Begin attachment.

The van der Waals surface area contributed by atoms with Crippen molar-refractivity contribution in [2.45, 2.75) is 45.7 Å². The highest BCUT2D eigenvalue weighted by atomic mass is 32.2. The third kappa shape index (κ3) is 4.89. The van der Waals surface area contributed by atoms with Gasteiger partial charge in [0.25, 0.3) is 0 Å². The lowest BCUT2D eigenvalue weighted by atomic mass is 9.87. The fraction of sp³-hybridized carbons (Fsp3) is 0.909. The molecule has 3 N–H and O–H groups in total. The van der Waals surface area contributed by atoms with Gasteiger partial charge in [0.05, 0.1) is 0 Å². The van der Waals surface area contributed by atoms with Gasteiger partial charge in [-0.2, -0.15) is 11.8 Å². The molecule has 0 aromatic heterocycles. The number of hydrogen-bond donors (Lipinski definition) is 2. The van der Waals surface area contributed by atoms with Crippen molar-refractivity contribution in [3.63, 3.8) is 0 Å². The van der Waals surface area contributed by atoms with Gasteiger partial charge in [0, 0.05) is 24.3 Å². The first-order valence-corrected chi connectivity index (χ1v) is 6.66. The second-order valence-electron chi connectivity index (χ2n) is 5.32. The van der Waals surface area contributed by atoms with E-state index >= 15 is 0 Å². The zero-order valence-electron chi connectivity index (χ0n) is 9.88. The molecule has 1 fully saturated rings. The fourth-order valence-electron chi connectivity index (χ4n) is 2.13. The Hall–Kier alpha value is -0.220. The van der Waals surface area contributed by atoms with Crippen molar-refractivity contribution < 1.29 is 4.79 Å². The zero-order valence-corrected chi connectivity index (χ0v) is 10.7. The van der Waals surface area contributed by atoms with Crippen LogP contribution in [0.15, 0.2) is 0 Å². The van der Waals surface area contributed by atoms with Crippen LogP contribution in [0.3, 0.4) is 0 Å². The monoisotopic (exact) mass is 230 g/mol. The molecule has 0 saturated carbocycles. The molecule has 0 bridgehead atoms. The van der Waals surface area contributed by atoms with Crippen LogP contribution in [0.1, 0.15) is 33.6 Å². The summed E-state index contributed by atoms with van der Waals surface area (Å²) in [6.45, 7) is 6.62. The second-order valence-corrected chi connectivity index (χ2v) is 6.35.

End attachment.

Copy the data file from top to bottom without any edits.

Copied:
The van der Waals surface area contributed by atoms with Crippen molar-refractivity contribution in [2.45, 2.75) is 45.7 Å². The highest BCUT2D eigenvalue weighted by atomic mass is 32.2. The third kappa shape index (κ3) is 4.89. The van der Waals surface area contributed by atoms with Gasteiger partial charge in [0.25, 0.3) is 0 Å². The lowest BCUT2D eigenvalue weighted by atomic mass is 9.87. The fraction of sp³-hybridized carbons (Fsp3) is 0.909. The molecule has 3 N–H and O–H groups in total. The van der Waals surface area contributed by atoms with Gasteiger partial charge in [0.05, 0.1) is 0 Å². The van der Waals surface area contributed by atoms with Gasteiger partial charge in [-0.2, -0.15) is 11.8 Å². The molecule has 0 aromatic heterocycles. The number of hydrogen-bond donors (Lipinski definition) is 2. The van der Waals surface area contributed by atoms with Crippen molar-refractivity contribution in [3.63, 3.8) is 0 Å². The van der Waals surface area contributed by atoms with Gasteiger partial charge in [0, 0.05) is 24.3 Å². The first-order valence-corrected chi connectivity index (χ1v) is 6.66. The second-order valence-electron chi connectivity index (χ2n) is 5.32. The van der Waals surface area contributed by atoms with E-state index >= 15 is 0 Å². The zero-order valence-electron chi connectivity index (χ0n) is 9.88. The molecule has 1 fully saturated rings. The fourth-order valence-electron chi connectivity index (χ4n) is 2.13. The Hall–Kier alpha value is -0.220. The van der Waals surface area contributed by atoms with Crippen molar-refractivity contribution < 1.29 is 4.79 Å². The zero-order valence-corrected chi connectivity index (χ0v) is 10.7. The van der Waals surface area contributed by atoms with Crippen LogP contribution in [0.15, 0.2) is 0 Å². The van der Waals surface area contributed by atoms with Crippen LogP contribution in [0.3, 0.4) is 0 Å². The monoisotopic (exact) mass is 230 g/mol. The molecule has 0 saturated carbocycles. The molecule has 0 bridgehead atoms. The van der Waals surface area contributed by atoms with Crippen LogP contribution in [0.1, 0.15) is 33.6 Å². The summed E-state index contributed by atoms with van der Waals surface area (Å²) in [6.45, 7) is 6.62. The second-order valence-corrected chi connectivity index (χ2v) is 6.35.